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When the GOP elite slips into self-parody

<p>Imagine if Thurston Howell III and C. Montgomery Burns were real people. Then imagine they were attending a fundraiser for Mitt Romney in the
Protesters outside Romney's fundraisers at the Hamptons.
Protesters outside Romney's fundraisers at the Hamptons.

Imagine if Thurston Howell III and C. Montgomery Burns were real people. Then imagine they were attending a fundraiser for Mitt Romney in the Hamptons. Then imagine they spoke to reporters about why, exactly, they want to see President Obama defeated.

It turns out, you don't actually have to imagine any of this, because yesterday, it actually happened. The multi-millionaire Republican -- dodging questions about his controversial shell corporation in Bermuda, hidden cash in the Caymans, and inexplicable Swiss bank account -- thought it'd be a good idea to spend the day in the Hamptons, attending several posh fundraisers with the hyper-elite, including an event at David Koch's home.

I couldn't make up stuff like this if I tried.

A New York City donor a few cars back, who also would not give her name, said Romney needed to do a better job connecting. "I don't think the common person is getting it," she said from the passenger seat of a Range Rover stamped with East Hampton beach permits. "Nobody understands why Obama is hurting them."We've got the message," she added. "But my college kid, the baby sitters, the nails ladies -- everybody who's got the right to vote -- they don't understand what's going on. I just think if you're lower income -- one, you're not as educated, two, they don't understand how it works, they don't understand how the systems work, they don't understand the impact."

I'm not sure which of those sentences is the most ridiculous. Let's call it a tie.

The L.A. Times report quoted another wealthy Romney donor saying, "It's not helping the economy to pit the people who are the engine of the economy against the people who rely on that engine." Apparently, asking the rich to pay the same tax rate they paid in the Clinton era is making wealthy people feel put upon. (Matt Yglesias also highlighted "the absurd level of self-regard among the winners in the modern American meritocracy.")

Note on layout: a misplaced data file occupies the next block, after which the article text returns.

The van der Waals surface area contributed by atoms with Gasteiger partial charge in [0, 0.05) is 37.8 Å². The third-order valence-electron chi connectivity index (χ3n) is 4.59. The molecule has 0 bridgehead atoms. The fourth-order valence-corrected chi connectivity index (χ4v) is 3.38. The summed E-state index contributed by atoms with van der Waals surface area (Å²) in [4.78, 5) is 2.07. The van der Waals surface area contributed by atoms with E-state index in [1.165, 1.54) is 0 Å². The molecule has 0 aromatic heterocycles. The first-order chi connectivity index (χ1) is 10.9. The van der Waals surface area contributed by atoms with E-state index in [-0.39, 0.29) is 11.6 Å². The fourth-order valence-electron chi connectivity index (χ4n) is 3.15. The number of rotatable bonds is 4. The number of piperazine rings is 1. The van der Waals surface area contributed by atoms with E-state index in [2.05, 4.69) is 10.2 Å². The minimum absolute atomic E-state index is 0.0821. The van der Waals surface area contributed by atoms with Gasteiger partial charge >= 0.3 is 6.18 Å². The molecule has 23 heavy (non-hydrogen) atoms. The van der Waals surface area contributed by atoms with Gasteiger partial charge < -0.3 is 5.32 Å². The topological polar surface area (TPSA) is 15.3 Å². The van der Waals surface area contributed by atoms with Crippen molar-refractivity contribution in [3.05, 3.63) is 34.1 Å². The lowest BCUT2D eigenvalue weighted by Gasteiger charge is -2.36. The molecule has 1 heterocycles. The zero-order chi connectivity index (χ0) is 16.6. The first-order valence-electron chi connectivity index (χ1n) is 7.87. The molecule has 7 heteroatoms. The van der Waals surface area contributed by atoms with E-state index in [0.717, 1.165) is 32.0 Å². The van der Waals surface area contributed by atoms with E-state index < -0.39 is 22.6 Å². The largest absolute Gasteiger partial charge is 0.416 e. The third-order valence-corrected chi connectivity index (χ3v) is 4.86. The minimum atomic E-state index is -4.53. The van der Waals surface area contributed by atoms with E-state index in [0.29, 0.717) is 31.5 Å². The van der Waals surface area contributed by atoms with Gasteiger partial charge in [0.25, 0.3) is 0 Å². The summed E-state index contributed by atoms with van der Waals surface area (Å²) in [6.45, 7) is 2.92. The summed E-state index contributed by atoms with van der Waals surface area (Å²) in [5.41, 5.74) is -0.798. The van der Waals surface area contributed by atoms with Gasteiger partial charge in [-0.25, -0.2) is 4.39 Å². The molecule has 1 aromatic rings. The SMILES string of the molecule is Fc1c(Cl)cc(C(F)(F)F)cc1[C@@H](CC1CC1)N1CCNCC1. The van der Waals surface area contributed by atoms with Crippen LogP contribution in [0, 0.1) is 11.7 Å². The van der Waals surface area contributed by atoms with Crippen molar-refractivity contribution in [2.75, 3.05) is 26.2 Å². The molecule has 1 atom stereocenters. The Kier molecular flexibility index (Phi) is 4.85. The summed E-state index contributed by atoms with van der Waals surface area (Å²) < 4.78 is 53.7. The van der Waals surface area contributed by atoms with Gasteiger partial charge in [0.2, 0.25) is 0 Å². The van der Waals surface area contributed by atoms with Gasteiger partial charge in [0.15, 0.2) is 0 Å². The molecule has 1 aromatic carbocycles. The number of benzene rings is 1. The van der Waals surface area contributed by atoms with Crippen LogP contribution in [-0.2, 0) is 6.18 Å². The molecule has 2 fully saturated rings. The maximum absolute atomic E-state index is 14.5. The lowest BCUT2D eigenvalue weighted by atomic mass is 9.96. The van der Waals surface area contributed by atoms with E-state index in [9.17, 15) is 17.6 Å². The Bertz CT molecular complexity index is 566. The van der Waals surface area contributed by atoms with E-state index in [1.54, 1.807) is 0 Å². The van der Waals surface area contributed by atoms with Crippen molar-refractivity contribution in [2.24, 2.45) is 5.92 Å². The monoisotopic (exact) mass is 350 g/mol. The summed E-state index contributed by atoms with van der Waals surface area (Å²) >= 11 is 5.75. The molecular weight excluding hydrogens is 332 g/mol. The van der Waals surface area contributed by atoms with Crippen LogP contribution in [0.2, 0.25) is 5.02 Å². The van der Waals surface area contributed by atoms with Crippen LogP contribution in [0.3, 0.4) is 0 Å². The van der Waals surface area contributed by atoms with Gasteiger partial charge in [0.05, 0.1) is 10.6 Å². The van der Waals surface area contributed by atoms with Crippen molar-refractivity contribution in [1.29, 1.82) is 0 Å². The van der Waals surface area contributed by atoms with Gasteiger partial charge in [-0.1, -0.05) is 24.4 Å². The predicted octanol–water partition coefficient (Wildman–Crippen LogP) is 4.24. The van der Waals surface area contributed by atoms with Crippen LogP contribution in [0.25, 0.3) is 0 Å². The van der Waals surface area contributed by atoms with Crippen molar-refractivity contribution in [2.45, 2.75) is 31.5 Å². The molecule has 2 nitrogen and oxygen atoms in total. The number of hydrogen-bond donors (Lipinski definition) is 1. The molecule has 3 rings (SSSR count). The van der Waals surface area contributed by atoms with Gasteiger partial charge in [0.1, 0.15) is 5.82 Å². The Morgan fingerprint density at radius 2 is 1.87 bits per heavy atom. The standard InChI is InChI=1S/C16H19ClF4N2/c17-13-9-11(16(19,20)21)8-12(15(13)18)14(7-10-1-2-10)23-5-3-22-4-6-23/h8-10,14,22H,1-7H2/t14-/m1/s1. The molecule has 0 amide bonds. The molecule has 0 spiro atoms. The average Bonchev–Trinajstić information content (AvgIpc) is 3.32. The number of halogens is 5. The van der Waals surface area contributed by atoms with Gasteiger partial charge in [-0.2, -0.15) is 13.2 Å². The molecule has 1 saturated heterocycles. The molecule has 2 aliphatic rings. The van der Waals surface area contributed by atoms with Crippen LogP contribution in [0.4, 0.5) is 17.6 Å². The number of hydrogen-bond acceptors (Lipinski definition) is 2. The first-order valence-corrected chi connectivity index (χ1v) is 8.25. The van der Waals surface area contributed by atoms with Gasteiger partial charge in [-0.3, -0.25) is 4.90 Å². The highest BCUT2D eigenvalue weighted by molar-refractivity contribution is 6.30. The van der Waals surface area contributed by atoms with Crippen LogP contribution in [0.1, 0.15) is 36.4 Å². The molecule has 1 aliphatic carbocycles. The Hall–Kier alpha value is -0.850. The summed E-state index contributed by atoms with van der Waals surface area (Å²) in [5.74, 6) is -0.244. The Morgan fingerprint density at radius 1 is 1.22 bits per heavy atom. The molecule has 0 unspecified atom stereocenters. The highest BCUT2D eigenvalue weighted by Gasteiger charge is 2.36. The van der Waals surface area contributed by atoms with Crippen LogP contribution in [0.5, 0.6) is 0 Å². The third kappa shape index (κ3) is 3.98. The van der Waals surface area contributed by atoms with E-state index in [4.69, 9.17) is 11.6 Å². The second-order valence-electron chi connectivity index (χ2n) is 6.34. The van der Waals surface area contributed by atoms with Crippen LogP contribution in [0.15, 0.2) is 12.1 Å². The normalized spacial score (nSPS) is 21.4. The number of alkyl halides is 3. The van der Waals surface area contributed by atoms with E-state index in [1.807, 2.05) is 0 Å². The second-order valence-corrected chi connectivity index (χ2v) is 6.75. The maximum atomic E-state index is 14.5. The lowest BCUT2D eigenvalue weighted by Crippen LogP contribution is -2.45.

The New York Times report quoted Ted Conklin, the owner of the American Hotel in Sag Habor, speaking from inside his gold-colored Mercedes, whined that the president "is a socialist." At his wife's urging, Conklin then boasted that a Hollywood executive was staying on his 75-foot yacht because his hotel was fully booked.

I don't generally get nauseous reading the news. There are exceptions.

It's one thing to know Romney, worth a quarter of a billion dollars, is a hopelessly out-of-touch elitist, who enjoys the support of other hopelessly out-of-touch elitists. But the larger political context almost reads like a Dickens novel on acid -- the "nails ladies" are uneducated, so they're inclined to vote for the president, despite his tendencies to hurt rich people's feelings.

Keep in mind, under Obama, these hyper-wealthy Romney donors are doing great. Their stock portfolios are strong; they still have plenty of servants and "nails ladies"; and their tax burdens haven't increased at all. Despite the brutal recession that began in late 2007, the folks who showed up to shower riches onto Romney have fared extremely well in recent years.

But they're not happy. There's a Democratic president who's too busy championing the interests of the middle class to think about their feelings, so it's time to elect Mr. Car Elevator, who may not appeal to the riff raff, but who "understands how it works."

What does "it" refer to? I haven't the foggiest idea, but I'm sure if I was allowed into one of these donor's country clubs, someone would try to explain it to me.